Pakistani police say a Muslim cleric planted evidence to link a Christian girl to blasphemy -- a new twist in a case that has fanned flames of religious tension in the country and attracted worldwide interest.
The imam, Khalid Jadoon Chishti, will himself face blasphemy charges for tearing pages out of a Quran to use as evidence against the girl, Islambad police chief Bin Yamin said.
The latest development may make it easier for the girl, 14-year-old Rimsha, to be released on bail at her next court hearing.
Police arrested Rimsha last month after a neighbor accused her of burning pages containing texts from the Muslim holy book, the Quran.
Rimsha had two shopping bags with her: one containing ashes and the other, the partially burned pages, police said. She had gathered the paper as fuel for cooking, authorities said.
Even though Rimsha's lawyer said no one actually saw the girl burning the papers, the neighbor went to Chishti -- the neighborhood cleric -- with the bags for safekeeping as evidence.
Chishti wasn't certain that simply burning pages with texts from the Quran would be enough to convict Rimsha on blasphemy charges, said Munir Jaffery, the investigating officer in the case.
So, the imam added two pages from the holy book itself to the bag to bolster the case, Jaffery said.
Police arrested Chishti on Saturday after three witnesses told a judge about the imam's actions.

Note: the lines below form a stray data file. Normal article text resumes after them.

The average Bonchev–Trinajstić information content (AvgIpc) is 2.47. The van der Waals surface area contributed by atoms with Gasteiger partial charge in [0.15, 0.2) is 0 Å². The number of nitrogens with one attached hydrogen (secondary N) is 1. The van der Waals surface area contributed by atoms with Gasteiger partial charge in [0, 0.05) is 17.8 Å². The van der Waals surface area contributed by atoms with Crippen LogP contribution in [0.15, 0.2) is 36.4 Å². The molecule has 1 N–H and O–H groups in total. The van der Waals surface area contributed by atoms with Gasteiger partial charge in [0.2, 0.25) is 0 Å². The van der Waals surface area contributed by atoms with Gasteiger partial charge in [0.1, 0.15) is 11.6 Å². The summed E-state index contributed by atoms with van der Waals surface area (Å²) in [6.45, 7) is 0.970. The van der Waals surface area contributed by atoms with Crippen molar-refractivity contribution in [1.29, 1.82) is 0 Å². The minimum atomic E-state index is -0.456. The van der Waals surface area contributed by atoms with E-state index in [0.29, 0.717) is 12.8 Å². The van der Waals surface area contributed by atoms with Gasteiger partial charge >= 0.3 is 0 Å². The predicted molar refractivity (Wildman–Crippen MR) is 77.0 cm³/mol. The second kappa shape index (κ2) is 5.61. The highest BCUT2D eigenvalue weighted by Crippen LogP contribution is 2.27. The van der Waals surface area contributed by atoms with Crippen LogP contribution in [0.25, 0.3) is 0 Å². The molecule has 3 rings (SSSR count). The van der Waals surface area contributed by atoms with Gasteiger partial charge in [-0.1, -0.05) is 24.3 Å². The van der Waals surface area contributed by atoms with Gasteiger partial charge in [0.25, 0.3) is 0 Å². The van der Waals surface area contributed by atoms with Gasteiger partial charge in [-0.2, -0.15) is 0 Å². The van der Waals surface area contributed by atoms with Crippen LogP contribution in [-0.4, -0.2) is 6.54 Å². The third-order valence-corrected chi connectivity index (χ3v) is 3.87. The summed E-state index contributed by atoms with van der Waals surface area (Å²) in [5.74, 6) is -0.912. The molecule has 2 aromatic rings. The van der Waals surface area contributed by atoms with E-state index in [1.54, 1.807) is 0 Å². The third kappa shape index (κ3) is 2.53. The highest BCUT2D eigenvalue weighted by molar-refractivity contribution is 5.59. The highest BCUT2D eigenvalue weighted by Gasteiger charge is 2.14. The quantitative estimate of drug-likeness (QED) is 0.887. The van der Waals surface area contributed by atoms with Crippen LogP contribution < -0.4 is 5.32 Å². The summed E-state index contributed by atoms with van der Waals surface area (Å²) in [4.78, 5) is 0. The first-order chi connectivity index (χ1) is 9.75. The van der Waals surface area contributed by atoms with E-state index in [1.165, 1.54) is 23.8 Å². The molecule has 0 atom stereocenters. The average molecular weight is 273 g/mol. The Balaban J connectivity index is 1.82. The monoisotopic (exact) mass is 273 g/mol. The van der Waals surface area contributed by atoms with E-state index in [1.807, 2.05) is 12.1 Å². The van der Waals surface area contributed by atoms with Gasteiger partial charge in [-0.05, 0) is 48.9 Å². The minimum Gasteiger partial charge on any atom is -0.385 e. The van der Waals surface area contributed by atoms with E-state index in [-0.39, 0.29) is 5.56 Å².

He was sent to jail for 14 days, accused of evidence tampering.
Chishti has denied the allegation, authorities said.
Yamin, the police chief, drew a distinction between the accusations against the two, saying Rimsha is a simple-minded minor, while the imam is highly educated in religious studies and indulged in the act of blasphemy willfully.
Insulting Islam provokes widespread and immediate reaction in Pakistan, a predominantly Muslim nation. Its controversial blasphemy law makes the crime punishable by death. Critics have said the legislation is being used to entrap minorities.
Punjab Gov. Salman Taseer, who criticized the law, was shot to death by his security guard last year. A Pakistani court then suspended the guard's death sentence.
In Rimsha's case, about 150 people gathered on August 17 -- the day she was arrested -- in the area where the neighborhood's Christian population lives and threatened to burn down their houses, police said.
Her relatives have gone into hiding.
During a tense hearing Saturday, Muslim lawyers demanding that Rimsha remain in jail got into a shouting match with the judge. They provided a list of reasons the girl should be detained, including questioning whether the girl gave her lawyer the power of attorney.
A judge ordered investigators to get more details on her power of attorney and postponed the hearing to Monday.
Before Saturday, a decision was supposed to come Thursday, but was deferred so authorities could answer questions about her medical history.
"All these are the delaying tactics by the lawyers of the complainant to keep the girl in jail," said her lawyer, Tahir Naveed Choudhry.
Her lawyers dashed into a car and sped off after the hearing Saturday for safety reasons. Rimsha did not attend.
Pakistani authorities have come under pressure to guarantee Rimsha's safety amid concerns that if she is released on bail, angry Muslims will seek retaliation.
Choudhry has sought bail, saying she is legally a minor and should be reunited with her parents rather than kept in a jail with adults.
He cited a report by an independent medical board stating that the girl is 14. The doctors who examined her also concluded that her mental age was lower than her chronological age and she suffers from Down syndrome, he said.
Police have said the girl is illiterate and denied knowing there were Quran verses on the documents she allegedly burned.